Here's a copy of an article that ran in last Friday's Grand Rapids
Press. It also featured one of Steve Pothoven's now famous pictures of
Hemimysis, but I couldn't get it by email.|
* * * *
invader might threaten the Great Lakes
|Subhead (if any)
||Ship's ballast water likely to blame for arrival of
||Howard Meyerson /
Press Outdoors Editor
|Correction Date (if any)
|Correction Text (if any)
|Text of Story
||Federal authorities with the National Oceanic and
Atmospheric Administration want Lake Michigan anglers and boaters to
keep an eye out this summer for the most recent invader, a tiny
crustacean known as Hemimysis anomala, or bloody-red shrimp.
"We've decided to get the public involved looking for the organism,"
said Dave Reid, director of the Ann Arbor-based National Center for
Research on Aquatic Invasive Species. "Its swarming behavior is very
unique -- like a cloud of gnats in the water. No other water species
"If people see a strange phenomenon that looks like reddish-tinged
insects but underwater, we want them to contact us and give the date
and the location."
The tiny shrimp, native to the
Black and Caspian seas, was discovered last November in the U.S. Coast
Guard basin along the Muskegon channel off Lake Michigan. Experts
suspect the shrimp arrived in the
ballast water of a ship.
The finding was the first official report of the red
invader turning up in U.S. waters. Officials say it also was discovered
off Oswego N.Y. on Lake Ontario in the spring of that year, but was not
reported until December.
Reports have since trickled in from other locations. Reid received two
recent reports from scientists looking for the shrimp.
It was found in the stomachs of white perch caught in Lake Erie off
Port Dover, Ontario. A second, unconfirmed report, has them in the
stomach of a brown trout caught in Wisconsin waters on Lake Michigan.
"We can't verify the second finding," said Reid. "This one had been
feeding on shrimp, but we can't
verify it because there is a native form of the shrimp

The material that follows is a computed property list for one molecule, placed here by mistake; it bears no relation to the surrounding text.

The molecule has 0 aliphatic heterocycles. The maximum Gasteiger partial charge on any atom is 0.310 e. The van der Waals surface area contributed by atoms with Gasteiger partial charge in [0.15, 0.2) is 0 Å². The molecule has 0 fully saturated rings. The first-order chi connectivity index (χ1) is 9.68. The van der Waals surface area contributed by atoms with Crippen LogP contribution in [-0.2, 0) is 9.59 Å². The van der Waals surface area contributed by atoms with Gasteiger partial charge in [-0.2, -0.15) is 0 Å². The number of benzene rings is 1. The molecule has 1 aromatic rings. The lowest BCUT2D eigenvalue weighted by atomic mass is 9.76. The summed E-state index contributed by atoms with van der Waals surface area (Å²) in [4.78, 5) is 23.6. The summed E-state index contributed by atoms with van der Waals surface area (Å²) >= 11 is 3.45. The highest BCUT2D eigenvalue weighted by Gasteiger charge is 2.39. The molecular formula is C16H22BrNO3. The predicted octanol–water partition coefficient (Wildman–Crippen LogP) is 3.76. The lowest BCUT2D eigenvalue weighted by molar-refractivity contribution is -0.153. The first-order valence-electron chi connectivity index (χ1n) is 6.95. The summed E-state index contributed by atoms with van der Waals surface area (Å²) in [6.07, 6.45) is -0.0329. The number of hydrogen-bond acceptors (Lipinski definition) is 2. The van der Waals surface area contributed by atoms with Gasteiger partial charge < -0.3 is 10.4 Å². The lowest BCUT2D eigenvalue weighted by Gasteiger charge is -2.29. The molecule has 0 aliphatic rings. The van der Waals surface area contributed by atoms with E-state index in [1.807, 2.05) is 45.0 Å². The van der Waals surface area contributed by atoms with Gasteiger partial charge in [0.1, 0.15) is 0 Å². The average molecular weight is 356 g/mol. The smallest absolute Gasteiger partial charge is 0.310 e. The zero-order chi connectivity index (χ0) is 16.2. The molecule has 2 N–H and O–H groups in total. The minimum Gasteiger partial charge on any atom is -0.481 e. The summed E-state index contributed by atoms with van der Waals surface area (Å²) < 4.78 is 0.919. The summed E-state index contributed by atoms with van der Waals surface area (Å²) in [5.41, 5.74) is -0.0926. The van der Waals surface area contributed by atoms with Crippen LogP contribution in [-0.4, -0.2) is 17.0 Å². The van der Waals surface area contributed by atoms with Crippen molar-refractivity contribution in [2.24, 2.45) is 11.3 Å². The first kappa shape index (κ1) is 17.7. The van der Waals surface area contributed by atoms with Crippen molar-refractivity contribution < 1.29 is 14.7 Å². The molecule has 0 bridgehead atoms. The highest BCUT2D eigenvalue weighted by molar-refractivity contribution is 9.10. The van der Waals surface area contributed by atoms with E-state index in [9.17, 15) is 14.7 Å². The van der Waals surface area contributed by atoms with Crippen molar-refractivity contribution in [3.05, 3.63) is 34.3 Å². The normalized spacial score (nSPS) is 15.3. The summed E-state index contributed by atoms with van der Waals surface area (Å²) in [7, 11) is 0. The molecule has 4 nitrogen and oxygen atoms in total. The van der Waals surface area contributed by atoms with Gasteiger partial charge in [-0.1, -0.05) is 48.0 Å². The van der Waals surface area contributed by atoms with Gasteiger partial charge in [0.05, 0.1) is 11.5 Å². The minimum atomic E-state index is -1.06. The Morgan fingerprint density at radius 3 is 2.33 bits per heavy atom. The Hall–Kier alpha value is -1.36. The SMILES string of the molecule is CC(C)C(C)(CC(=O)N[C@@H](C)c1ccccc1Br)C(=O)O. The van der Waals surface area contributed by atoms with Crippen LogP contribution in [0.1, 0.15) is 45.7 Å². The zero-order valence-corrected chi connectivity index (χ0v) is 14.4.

in the Great Lakes.
The bloody-red shrimp is named for
its red markings and the red cloud it creates underwater when
thousands may swarm during the summer and fall. It is a shallow-water
denizen, often found in 30 feet of water or less and close to shore.
It belongs to a family of shrimp-like crustaceans known as Mysidacea or
mysids. Native mysids in Lake Michigan are a deepwater species usually
found offshore as deep as 150 feet. They also lack the colorful
markings of the bloody-red shrimp.
Officials say the impact of the new shrimp
is unknown. It is thought to be a high-energy food for alewives and
perch and may turn out to be a rich food source for those fish.
But red shrimp
also feed on the same zooplankton that larval fish need to eat.
Scientists speculate that it has the potential to compete with young
fish and cripple a population.
"It's a double-edged sword and we don't know where the balance is,"
said Steve Pothoven, a NCRAIS fish biologist who runs the Muskegon
field office at the Coast Guard basin.
"Some people think it will really be an issue, both as a zooplankton
predator and contaminant transport, but not everyone buys that. So far
no one has reported any impact on their fisheries."
What is known is that the bloody-red shrimp
has moved around the world, spreading from its Russian origins. It is
reported to have moved across the waters of Europe and arrived in the
United Kingdom in 2004.
"We strongly suspect that it's in more than the locations reported so
far," said Reid. "It's much too easy for it to get sucked up in ballast
water and bait buckets."
Reid said his group is trying to ramp up surveillance for the creature.
It has been working with scientists around the region, the shipping
industry, various ports and state and federal agencies. Two sampling
teams have been established: one on the eastern Lake Michigan shoreline
led by Pothoven, the other working from Saginaw Bay down to Lake Erie.
David F. Reid, Ph.D.
Director, NOAA National Center for Research on
Aquatic Invasive Species (NCRAIS)
Senior Research Scientist, Nonindigenous Species Program
U.S. Department of Commerce
National Oceanic and Atmospheric Administration
Great Lakes Environmental Research Laboratory
2205 Commonwealth Blvd.
Ann Arbor, MI 48105-2945
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